Most burns are minor and involve burns to the hands, feet, head or trunk area. A common problem is todecide as whether the child needs to be admitted, whether fluids should be introduced, and whether grafting is needed. In general burns to the hands, feet, face and genital areas always require admission. Often a history ishelpful in that if the child had a simple splash injury and there is only erythema than the child can bemanaged as an outpatient. Alternatively a child who has grabbed a hot iron and burns to the flexor creasesof the hand should be admitted and early grafting considered.
A child under 1 year of age has a head and neck surface area equal to 18% of total body surface area witheach lower limb being 14%. Each year after this the head proportionally looses 1% and the lower limbsgain 0.5% each. Therefore adult proportions are reached at around 10 years of age. The estimation of thesurface area and depth of burn is always difficult and more important than precise calculations, is to startthe appropriate fluids, insert a urinary catheter and review the child regularly. The aim in children is toproduce 1mL per kilogram per hour of urine. A starting resuscitation infusion is 4ml of Ringer’s lactate per kilogram body weight, for each percent of burns over the first 24 hours. Once the 24 hours fluid is worked out one half of the fluid is administered inthe first 8 hours and the remaining half in the next 16 hours. It is important to remember that the abovefluid requirement is for resuscitation and maintenance fluids must be added. In young children glucoseneeds to be added to the solutions to maintain their blood sugar levels. It must be stressed that the early calculations are only an approximation and the most important feature inthe resuscitation of burns is frequent reassessment and adjustments of fluids depending on the urineoutput.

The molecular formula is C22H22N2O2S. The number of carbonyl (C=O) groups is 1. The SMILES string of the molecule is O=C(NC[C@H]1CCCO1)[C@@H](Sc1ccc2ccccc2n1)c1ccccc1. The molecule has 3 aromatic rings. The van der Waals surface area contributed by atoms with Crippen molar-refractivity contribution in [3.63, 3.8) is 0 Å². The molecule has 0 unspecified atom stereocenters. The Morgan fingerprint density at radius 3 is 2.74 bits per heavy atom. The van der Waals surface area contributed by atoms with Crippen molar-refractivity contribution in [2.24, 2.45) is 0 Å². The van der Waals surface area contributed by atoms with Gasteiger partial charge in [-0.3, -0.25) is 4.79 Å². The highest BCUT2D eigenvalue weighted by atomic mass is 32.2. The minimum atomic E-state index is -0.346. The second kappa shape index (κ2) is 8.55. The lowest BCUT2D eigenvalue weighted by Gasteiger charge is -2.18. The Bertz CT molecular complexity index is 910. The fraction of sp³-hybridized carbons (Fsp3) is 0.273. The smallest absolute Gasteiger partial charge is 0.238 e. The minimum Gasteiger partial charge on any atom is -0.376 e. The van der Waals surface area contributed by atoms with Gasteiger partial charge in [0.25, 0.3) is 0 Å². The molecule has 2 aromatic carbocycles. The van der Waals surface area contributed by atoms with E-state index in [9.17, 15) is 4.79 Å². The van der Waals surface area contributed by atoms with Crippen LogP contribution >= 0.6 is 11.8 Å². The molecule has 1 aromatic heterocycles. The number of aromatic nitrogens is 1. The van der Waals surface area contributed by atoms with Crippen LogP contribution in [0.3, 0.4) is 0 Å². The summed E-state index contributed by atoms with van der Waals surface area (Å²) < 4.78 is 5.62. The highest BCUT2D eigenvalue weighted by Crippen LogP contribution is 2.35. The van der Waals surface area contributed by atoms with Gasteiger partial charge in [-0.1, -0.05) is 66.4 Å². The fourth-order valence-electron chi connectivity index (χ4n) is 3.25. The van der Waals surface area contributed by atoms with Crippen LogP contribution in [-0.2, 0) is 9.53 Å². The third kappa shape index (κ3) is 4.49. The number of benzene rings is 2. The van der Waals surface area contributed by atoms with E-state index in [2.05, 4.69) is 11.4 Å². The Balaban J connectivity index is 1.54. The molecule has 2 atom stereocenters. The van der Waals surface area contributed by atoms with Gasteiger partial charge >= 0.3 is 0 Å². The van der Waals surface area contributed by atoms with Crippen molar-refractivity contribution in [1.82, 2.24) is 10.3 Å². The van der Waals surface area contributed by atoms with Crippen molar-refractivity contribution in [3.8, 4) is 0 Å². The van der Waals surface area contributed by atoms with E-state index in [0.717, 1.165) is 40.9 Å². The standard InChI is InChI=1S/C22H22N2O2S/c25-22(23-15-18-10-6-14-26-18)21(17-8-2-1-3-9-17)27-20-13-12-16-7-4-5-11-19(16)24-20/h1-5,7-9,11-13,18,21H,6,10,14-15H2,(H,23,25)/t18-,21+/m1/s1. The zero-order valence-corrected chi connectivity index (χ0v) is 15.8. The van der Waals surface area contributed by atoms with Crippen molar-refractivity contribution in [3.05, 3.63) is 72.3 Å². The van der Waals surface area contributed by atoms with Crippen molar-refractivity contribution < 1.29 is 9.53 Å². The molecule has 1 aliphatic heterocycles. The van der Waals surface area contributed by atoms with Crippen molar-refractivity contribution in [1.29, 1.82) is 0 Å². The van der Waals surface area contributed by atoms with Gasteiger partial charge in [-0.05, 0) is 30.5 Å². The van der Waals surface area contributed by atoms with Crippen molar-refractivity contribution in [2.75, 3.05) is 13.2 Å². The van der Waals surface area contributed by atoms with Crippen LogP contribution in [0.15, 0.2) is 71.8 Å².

Estimation of body surface area in children may be difficult
It is important to start fluid resuscitation early.
The management of paediatric burns is a specialized area. As early as possible the child should betransferred to a burns unit for assessment by a Paediatric Burns Surgeons. The reason for this is not somuch the expertise in treating the burn per se, but rather the large team effort, which involves complexpain relief, specialist nurses, social workers, physiotherapists, nutritionists, and family therapists. Burnsoften occur in families where there has recently been some social disruption and this together with the guiltfelt by the parents greatly aggregates the difficulty in treating the burns. Contractures can occur quickly